Gabrielle said nothing. When it came to war, Xena knew how need forced you to use whatever was at hand to defend yourself. She herself had helped to do the same thing many times although she'd cried when they reforged the beautiful bronze statue of Aphrodite, in the main square of Potadeia , into spears to defend themselves against slavers. She shook herself. Liquid rock? How would the world defend itself against an empire that made liquid rock? Even if they killed Julius Caesar, Pompey and Brutus, the legions would keep coming and coming. Soon, they would have to join forces with the German tribesmen that even the Romans feared in order to keep the Empire off their backs.

Xena gestured to the far corner of the atelier. There, a bear-like man was working on his own project – a special dagger. It was strange, Gabrielle considered, that these weapons could end up being held by men on opposing sides of the same battle.

“By Khaldi!” the man looked up through his veil of black hair, revealing badly pocked skin on his face. He was clearly the survivor of a some terrible childhood ailment. “I would've never recogized ye, Xena. With your yellow hair, you look like a ghost of your former self.” He was well over six feet. His hands were large as paws. Yet, those very hands had been handling a piece of the metal as though it was a delicate butterfly.

“I see you still call on your ancient Gods,” Xena said.

“I call on those who listen, Warrior Princess.”

“See this dagger, beautiful one,” he caressed the killing blade. “Look, if I press the little boar on the bloodstone in the middle, a chamber with poison is revealed. On the other side,” he flipped it over gently and clicked a catch near the shaft, “the poison coats the blade with a different substance.”

“Two poisons on one knife, Yervant?”

“Two deaths, Princess mine. One,” he drew his hand across his throat, “so quick you go to the old ones, you will see Khaldi and his bride before your eyes close on your enemy. The other,” he laughed but Gabrielle noticed the humour didn't spread to his eyes, “so slow, that each moment will feel like an eternity in which you wish that Hades himself would bless you with release.”

“And the blade is for?”

He grinned. “It goes far, to Britannia – the Iceni tribes. Prastagus is a puppet king there in Bouddica's stead. The Romans don't understand how a woman can be a ruler, but then, they can be fools. See, here it bears Bouddica's own symbol. But personally,” his mouth turned down, “my hope is that this blade will strike the heart of Rome . I tell you this only because” he spat, “you hate them as I do. I'm glad to see you walk again, Warrior Princess. If you would ride, I would go with you to destroy the Roman invaders who destroy the will of our people. But, I hear you have become a messenger of peace. It is all the talk from Macedonia to Galicia . Personally, I would follow anyone who would kill that madman, Julius Caesar.”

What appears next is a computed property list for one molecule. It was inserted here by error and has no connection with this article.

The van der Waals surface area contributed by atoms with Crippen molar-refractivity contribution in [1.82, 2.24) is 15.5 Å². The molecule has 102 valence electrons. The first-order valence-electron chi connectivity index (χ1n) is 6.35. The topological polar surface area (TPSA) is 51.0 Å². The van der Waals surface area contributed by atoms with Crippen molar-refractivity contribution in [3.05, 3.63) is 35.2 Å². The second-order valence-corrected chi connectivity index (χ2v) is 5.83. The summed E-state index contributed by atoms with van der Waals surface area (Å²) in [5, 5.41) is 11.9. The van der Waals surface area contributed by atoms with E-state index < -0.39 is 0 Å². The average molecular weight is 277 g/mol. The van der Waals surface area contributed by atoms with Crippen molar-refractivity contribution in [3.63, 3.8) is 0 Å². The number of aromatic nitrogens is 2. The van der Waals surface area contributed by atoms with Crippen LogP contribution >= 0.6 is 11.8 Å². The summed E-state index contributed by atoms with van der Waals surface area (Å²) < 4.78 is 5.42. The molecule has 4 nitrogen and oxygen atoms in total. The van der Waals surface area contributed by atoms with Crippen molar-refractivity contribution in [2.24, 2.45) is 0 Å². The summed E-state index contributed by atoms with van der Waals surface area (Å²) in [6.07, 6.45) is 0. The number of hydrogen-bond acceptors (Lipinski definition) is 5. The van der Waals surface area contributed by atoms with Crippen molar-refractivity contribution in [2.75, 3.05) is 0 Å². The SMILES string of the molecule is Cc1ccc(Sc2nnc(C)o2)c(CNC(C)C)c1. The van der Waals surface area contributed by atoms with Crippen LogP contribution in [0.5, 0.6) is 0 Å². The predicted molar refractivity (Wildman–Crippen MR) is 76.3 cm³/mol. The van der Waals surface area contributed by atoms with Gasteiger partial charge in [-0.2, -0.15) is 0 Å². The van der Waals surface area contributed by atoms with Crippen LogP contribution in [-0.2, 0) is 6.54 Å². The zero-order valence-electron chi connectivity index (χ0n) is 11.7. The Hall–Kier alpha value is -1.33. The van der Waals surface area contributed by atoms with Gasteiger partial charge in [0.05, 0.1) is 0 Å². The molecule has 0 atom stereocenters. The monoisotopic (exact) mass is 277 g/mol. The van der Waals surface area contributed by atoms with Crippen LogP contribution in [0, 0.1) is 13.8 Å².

Xena sighed, “Caesar will do his will as I will do mine. And when he dies, a dozen legions will come in his place. I have enough blood on my hands.”

His grin made him look marginally less threatening, “Aye, maybe you're right. Who am I to talk, I have come home to my forge and my Gods.” His tone lightened slightly, “Now you, do you remember the time you fought that Northern Amazon, what was her name?”


“Aye, so it was.” He poured a dipper of cold water over his sweaty face, “Near killed her, but left her standing in the end.” His sloe-black eyes challenged her.

“I left her and her women for dead in the woods.” Xena contradicted. “And you forged the weapons that Alti charmed, Yervant, and well you know it.”

“Did I? Well, you may be right. I seem to recall that.” He paused slightly, “Even so, Borias didn't mind much, did he?”

“You know as well as I do that Borias was furious. But I don't think we need to dwell on these things any more. She doesn't,” Xena gestured at Gabrielle, “really know everything about my past. And some things, I'd rather not talk about.” Her eyes glinted with meaning. “Speaking of that, how are your boys?”

“My three eldest are with my younger brother, Rui the merchant. They are learning his trade. My youngest, Araxenius is learning the metal trade.” He pitched his voice low, “He has gone out to the ruins on a quest for me.” He laid his broad finger on one side of his nose. “May the old ones help us in these times. His twin sister, Araxenia is pledged to the son of the head of another forge – Mercurius. He is quiet, but a good man and my girl is happy. I can expect no more from life.”

Suddenly, Yervant focused on Gabrielle for the first time. His secretive pocketed eyes took her measure. “Pu'chik, you are a pretty little one! Xena is this your companion now? So little one, why aren't you home warming your husband's bed?”

Xena spun on her heel. She drew her sword and presented it to him, slapping him hard in the chest as she did so. It took the breath out of him temporarily. “I take it you can fix it.”

A smaller man, a man less than the span of a wall might have coughed and fallen over, but Yervant clasped it to his bosom like a flower whose essence he'd forgotten. “All right, all right, I get it. No discussing a husband for the girl but my wife, Selardi, will work on her if I don't ask. What is your name, little one?”


He put away the fatal plaything for Bouddica and put Xena's sword on his bench. “Nice name. So, why aren't you married?”

“Oh – for the love of - do you think of anything but marriage? My husband just died. He was my childhood sweetheart.”